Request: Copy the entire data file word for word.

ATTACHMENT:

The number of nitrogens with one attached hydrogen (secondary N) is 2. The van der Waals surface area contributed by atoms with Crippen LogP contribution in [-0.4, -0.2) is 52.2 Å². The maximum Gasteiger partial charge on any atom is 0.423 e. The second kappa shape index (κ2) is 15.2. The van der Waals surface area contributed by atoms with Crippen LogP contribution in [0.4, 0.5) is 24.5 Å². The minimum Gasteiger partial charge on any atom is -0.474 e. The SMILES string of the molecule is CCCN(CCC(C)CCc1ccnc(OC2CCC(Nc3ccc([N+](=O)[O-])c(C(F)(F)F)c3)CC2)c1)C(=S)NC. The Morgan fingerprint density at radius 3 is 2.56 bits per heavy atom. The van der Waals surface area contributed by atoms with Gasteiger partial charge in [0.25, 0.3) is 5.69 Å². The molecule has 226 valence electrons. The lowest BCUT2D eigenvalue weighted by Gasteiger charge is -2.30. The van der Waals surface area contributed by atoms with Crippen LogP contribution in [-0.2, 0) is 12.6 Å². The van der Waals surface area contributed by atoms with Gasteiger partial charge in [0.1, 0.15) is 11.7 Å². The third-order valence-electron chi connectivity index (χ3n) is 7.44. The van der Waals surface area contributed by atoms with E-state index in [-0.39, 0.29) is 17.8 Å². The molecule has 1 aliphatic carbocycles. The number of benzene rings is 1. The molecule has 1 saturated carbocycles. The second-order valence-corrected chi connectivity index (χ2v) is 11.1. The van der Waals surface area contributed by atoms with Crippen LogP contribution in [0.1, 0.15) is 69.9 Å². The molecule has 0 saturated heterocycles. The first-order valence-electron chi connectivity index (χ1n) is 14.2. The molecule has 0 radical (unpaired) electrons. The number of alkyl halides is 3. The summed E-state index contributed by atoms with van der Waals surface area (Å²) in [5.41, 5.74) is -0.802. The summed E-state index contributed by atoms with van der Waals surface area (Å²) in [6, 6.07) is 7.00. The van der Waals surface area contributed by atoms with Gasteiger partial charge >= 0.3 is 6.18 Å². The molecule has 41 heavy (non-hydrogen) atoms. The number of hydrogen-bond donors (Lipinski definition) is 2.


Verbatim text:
The number of nitrogens with one attached hydrogen (secondary N) is 2. The van der Waals surface area contributed by atoms with Crippen LogP contribution in [-0.4, -0.2) is 52.2 Å². The maximum Gasteiger partial charge on any atom is 0.423 e. The second kappa shape index (κ2) is 15.2. The van der Waals surface area contributed by atoms with Crippen LogP contribution in [0.4, 0.5) is 24.5 Å². The minimum Gasteiger partial charge on any atom is -0.474 e. The SMILES string of the molecule is CCCN(CCC(C)CCc1ccnc(OC2CCC(Nc3ccc([N+](=O)[O-])c(C(F)(F)F)c3)CC2)c1)C(=S)NC. The Morgan fingerprint density at radius 3 is 2.56 bits per heavy atom. The van der Waals surface area contributed by atoms with Gasteiger partial charge in [0.25, 0.3) is 5.69 Å². The molecule has 226 valence electrons. The lowest BCUT2D eigenvalue weighted by Gasteiger charge is -2.30. The van der Waals surface area contributed by atoms with Crippen LogP contribution in [-0.2, 0) is 12.6 Å². The van der Waals surface area contributed by atoms with Gasteiger partial charge in [0.1, 0.15) is 11.7 Å². The third-order valence-electron chi connectivity index (χ3n) is 7.44. The van der Waals surface area contributed by atoms with E-state index in [-0.39, 0.29) is 17.8 Å². The molecule has 1 aliphatic carbocycles. The number of benzene rings is 1. The molecule has 1 saturated carbocycles. The second-order valence-corrected chi connectivity index (χ2v) is 11.1. The van der Waals surface area contributed by atoms with Crippen LogP contribution in [0.1, 0.15) is 69.9 Å². The molecule has 0 saturated heterocycles. The first-order valence-electron chi connectivity index (χ1n) is 14.2. The molecule has 0 radical (unpaired) electrons. The number of alkyl halides is 3. The summed E-state index contributed by atoms with van der Waals surface area (Å²) in [5.41, 5.74) is -0.802. The summed E-state index contributed by atoms with van der Waals surface area (Å²) in [6, 6.07) is 7.00. The van der Waals surface area contributed by atoms with Gasteiger partial charge >= 0.3 is 6.18 Å². The molecule has 41 heavy (non-hydrogen) atoms. The number of hydrogen-bond donors (Lipinski definition) is 2.